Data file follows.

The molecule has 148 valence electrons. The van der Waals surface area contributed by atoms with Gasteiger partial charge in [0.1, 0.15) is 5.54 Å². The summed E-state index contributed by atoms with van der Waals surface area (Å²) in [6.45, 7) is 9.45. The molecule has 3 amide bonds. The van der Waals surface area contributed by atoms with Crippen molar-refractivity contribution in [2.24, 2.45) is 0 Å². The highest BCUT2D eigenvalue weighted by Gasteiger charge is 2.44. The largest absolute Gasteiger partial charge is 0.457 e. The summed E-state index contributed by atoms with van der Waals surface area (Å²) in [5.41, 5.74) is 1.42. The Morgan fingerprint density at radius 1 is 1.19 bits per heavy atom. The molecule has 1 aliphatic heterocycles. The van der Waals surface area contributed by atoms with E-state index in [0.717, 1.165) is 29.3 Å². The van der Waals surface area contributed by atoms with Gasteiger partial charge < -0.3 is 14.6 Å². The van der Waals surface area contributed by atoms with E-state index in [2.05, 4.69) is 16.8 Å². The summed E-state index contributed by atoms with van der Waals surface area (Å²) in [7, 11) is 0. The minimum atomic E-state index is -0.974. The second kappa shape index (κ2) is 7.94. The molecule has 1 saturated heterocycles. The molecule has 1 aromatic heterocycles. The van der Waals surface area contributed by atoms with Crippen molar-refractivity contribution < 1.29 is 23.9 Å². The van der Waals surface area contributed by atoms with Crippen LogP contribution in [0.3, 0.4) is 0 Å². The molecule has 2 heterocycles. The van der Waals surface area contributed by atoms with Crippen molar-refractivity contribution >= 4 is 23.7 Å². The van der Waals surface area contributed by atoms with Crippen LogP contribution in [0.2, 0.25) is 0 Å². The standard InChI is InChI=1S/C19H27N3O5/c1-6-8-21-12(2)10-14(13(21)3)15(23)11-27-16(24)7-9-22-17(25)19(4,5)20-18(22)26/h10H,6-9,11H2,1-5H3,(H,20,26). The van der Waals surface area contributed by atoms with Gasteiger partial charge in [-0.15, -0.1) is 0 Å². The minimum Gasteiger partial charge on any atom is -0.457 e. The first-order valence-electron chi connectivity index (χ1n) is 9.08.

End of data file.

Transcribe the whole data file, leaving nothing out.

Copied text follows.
The molecule has 148 valence electrons. The van der Waals surface area contributed by atoms with Gasteiger partial charge in [0.1, 0.15) is 5.54 Å². The summed E-state index contributed by atoms with van der Waals surface area (Å²) in [6.45, 7) is 9.45. The molecule has 3 amide bonds. The van der Waals surface area contributed by atoms with Crippen molar-refractivity contribution in [2.24, 2.45) is 0 Å². The highest BCUT2D eigenvalue weighted by Gasteiger charge is 2.44. The largest absolute Gasteiger partial charge is 0.457 e. The summed E-state index contributed by atoms with van der Waals surface area (Å²) in [5.41, 5.74) is 1.42. The Morgan fingerprint density at radius 1 is 1.19 bits per heavy atom. The molecule has 1 aliphatic heterocycles. The van der Waals surface area contributed by atoms with E-state index in [0.717, 1.165) is 29.3 Å². The van der Waals surface area contributed by atoms with Gasteiger partial charge < -0.3 is 14.6 Å². The van der Waals surface area contributed by atoms with E-state index in [2.05, 4.69) is 16.8 Å². The summed E-state index contributed by atoms with van der Waals surface area (Å²) in [7, 11) is 0. The minimum atomic E-state index is -0.974. The second kappa shape index (κ2) is 7.94. The molecule has 1 saturated heterocycles. The molecule has 1 aromatic heterocycles. The van der Waals surface area contributed by atoms with Crippen molar-refractivity contribution < 1.29 is 23.9 Å². The van der Waals surface area contributed by atoms with Crippen LogP contribution in [0.3, 0.4) is 0 Å². The molecule has 2 heterocycles. The van der Waals surface area contributed by atoms with Crippen molar-refractivity contribution >= 4 is 23.7 Å². The van der Waals surface area contributed by atoms with Crippen LogP contribution in [0.2, 0.25) is 0 Å². The standard InChI is InChI=1S/C19H27N3O5/c1-6-8-21-12(2)10-14(13(21)3)15(23)11-27-16(24)7-9-22-17(25)19(4,5)20-18(22)26/h10H,6-9,11H2,1-5H3,(H,20,26). The van der Waals surface area contributed by atoms with Gasteiger partial charge in [-0.15, -0.1) is 0 Å². The minimum Gasteiger partial charge on any atom is -0.457 e. The first-order valence-electron chi connectivity index (χ1n) is 9.08.